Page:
Such state transformation needs to ensure that states are effective in the delivery of legitimately expected basic services; inclusive distribution of public goods; legitimate responsive actions; responsible exercise of state power; and a capability for revenue generation and collection. States that are unable to fund vital and sovereign functions of the state (such as public law and order, national defense and security, health and education etc.) through internal resource mobilization mechanisms, cannot be viable and sustainable states capable and willing to bring integrated, peace and prosperity to Africa.

    Bridging the communications gap between the political, diplomatic and scientific communities

    The interaction between the three communities, particularly the first (political/policy) and the third (technical/expert) is rather limited; at best fragmented and sporadic, as there is no platform for systematic interaction between them. There is a significant body of knowledge and clarity within the scientific community on what should be done to resolve the myriad of policy dilemmas and problems the region is now facing. Demonstrating the lack of deliberative communications between the political, diplomatic and scientific communities, the influence of the scientific community on the relevant diplomatic community and political/policy-making bodies still remains minimal. Indicative of the absence or low influence of evidence on policy and political decisions, one of the reasons why early warning does not easily turn to early action is mainly due to the minimal impact of technical work on policy decisions. A binding constraint bridging the gap between early warning and action is the lack of political determination to act on early warning. Differences on dispute resolutions related to borders and trans boundary resources like the Nile river, most often are acute at political and diplomatic levels, more so than within the technical communities of hydro-engineers or experts.

    Filling the norm-implementation gap

    Another yet more urgent constraint that is holding back Africa and the Pan African community is the norm-implementation gap. Progress in the implementation of existing policies will ultimately determine whether the AU, RECs and the Member States will deliver their promises to the peoples of Africa. Nonetheless, the current normative frameworks, deliberation and actions have lagged behind the actual pace of change in peace and security, integrative opportunities, and regional and global emerging issues. While norm-setting could be regional or global, implementation is most often local. Localization of AU norms remains the unfinished task of Pan Africanism and Pan Africanists including integration. Nonetheless, collaboration with various key actors in the region including between AU and RECs is very low. In this regard, the role of think tanks in devising strategies for the effective implementation and managerial competence within the Pan African institutions has never been more critical and urgent than now.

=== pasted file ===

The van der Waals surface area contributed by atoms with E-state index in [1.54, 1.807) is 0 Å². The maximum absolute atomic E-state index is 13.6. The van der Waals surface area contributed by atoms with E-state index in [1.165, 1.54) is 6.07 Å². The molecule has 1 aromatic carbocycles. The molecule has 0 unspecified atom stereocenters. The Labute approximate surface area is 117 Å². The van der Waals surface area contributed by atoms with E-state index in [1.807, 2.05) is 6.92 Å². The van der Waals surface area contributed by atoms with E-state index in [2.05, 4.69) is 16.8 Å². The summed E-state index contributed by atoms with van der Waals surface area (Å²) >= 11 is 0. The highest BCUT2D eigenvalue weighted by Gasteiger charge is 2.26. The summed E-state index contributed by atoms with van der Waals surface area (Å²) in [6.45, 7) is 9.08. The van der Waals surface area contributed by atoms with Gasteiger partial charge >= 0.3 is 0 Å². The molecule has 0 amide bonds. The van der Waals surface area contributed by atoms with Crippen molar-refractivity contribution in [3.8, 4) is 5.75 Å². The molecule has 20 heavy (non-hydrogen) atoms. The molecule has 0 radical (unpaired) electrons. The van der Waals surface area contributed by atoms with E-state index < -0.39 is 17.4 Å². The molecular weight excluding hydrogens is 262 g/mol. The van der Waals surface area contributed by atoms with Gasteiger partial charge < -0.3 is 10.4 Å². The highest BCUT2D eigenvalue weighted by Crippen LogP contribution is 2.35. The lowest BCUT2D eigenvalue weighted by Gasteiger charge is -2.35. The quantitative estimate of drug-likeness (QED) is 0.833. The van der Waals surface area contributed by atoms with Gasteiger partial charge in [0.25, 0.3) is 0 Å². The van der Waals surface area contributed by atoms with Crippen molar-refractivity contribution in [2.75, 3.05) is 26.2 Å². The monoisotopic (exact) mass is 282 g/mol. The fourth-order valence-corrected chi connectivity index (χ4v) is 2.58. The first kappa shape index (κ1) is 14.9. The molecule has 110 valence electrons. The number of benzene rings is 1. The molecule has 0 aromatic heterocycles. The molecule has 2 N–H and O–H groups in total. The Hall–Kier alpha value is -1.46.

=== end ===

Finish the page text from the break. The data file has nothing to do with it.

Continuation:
Localization and subsidiarity to bridge the global-local gap

    The idea of ‘African Solutions to African Problems’ embodies the localization of the global and Pan Africa agenda items. African think tanks like the IPSS have unique characteristics which global think tanks may not possess. Local presence significantly helps ensure the relevance of issues identified by think tanks. Due to their geographic proximity, Pan African think tanks like the IPSS offer local expertise and legitimacy in convening deliberative forums and generating policy options, which forums that are distant from Africa would not be able to offer due to motivational and accountability gaps.

    The need for local expertise has increased in almost all aspects of norm setting and implementation. The global agenda (development, peace, security, climate change, migration etc.) cannot exist and be separated from the local agenda priorities. Most challenges to development and threats to peace and security become extremely complex and highly intertwined with local political, socio-economic and anthropological factors. Hence, local expertise is in high demand to identify challenges, and ‘particularize’ policy options.

    In addition to building local expertise, proximity could help ensure that think tanks are focused on problem solving and may help with efficiency and effectiveness due to relevance and responsiveness to issues at grassroots or regional levels and thereby would also facilitate cost reduction.

    Consequently, demand (by global think tanks and institutions) for partnering with African think tanks has also surged in recent times. This is evidenced by the ever-increasing foreign delegations visiting think tanks such as the IPSS, the high demand for invitations to forums such as the Tana Forum, and the number of Memoranda of Understanding (MoU) signed. Nonetheless, many of these MoU are dormant in terms of active projects and need to be always accompanied by action plans and strict follow-ups.

    In a nutshell, the role of a think tank like the IPSS needs to focus on the new frontiers of refinement and progress including bring: a shift of mission from norm-setting to norm-Implementation, a shift of focus from intervention to prevention, political and financial resource allocation to bridge the gap between early warning and early response; and the transformation of states and non-state actors into agents of human security.

    Ed.’s Note: Mehari Taddele Maru is a specialist in international human rights and humanitarian law, an international consultant on African Union affairs, and an expert in Public Administration and Management. The views expressed in this article do not necessarily reflect the views of The Reporter. He can be reached at [email protected]

     

    Contributed by Mehari Taddele Maru